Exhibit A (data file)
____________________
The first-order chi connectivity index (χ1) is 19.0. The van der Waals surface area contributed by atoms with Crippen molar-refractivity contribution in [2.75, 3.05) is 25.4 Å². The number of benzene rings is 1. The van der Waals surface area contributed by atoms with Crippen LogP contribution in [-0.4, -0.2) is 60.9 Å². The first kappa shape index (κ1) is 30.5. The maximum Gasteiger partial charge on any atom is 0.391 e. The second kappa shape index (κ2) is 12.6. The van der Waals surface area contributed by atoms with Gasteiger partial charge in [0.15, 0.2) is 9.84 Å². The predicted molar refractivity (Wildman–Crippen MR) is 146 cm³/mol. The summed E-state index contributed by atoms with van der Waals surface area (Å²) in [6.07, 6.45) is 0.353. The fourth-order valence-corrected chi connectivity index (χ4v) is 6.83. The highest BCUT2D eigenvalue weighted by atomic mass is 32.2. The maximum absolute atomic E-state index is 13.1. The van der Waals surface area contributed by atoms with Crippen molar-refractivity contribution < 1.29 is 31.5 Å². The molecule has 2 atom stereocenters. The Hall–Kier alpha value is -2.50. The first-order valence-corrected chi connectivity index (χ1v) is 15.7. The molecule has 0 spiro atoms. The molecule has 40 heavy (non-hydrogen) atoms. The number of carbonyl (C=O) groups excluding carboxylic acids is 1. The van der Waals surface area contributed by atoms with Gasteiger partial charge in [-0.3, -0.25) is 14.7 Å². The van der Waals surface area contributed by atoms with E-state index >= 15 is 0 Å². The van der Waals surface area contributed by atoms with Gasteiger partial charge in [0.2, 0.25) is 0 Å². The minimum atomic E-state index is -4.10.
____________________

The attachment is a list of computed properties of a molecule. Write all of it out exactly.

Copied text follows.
The first-order chi connectivity index (χ1) is 19.0. The van der Waals surface area contributed by atoms with Crippen molar-refractivity contribution in [2.75, 3.05) is 25.4 Å². The number of benzene rings is 1. The van der Waals surface area contributed by atoms with Crippen LogP contribution in [-0.4, -0.2) is 60.9 Å². The first kappa shape index (κ1) is 30.5. The maximum Gasteiger partial charge on any atom is 0.391 e. The second kappa shape index (κ2) is 12.6. The van der Waals surface area contributed by atoms with Gasteiger partial charge in [0.15, 0.2) is 9.84 Å². The predicted molar refractivity (Wildman–Crippen MR) is 146 cm³/mol. The summed E-state index contributed by atoms with van der Waals surface area (Å²) in [6.07, 6.45) is 0.353. The fourth-order valence-corrected chi connectivity index (χ4v) is 6.83. The highest BCUT2D eigenvalue weighted by atomic mass is 32.2. The maximum absolute atomic E-state index is 13.1. The van der Waals surface area contributed by atoms with Crippen molar-refractivity contribution < 1.29 is 31.5 Å². The molecule has 2 atom stereocenters. The Hall–Kier alpha value is -2.50. The first-order valence-corrected chi connectivity index (χ1v) is 15.7. The molecule has 0 spiro atoms. The molecule has 40 heavy (non-hydrogen) atoms. The number of carbonyl (C=O) groups excluding carboxylic acids is 1. The van der Waals surface area contributed by atoms with Gasteiger partial charge in [-0.3, -0.25) is 14.7 Å². The van der Waals surface area contributed by atoms with E-state index >= 15 is 0 Å². The van der Waals surface area contributed by atoms with Gasteiger partial charge in [0.2, 0.25) is 0 Å². The minimum atomic E-state index is -4.10.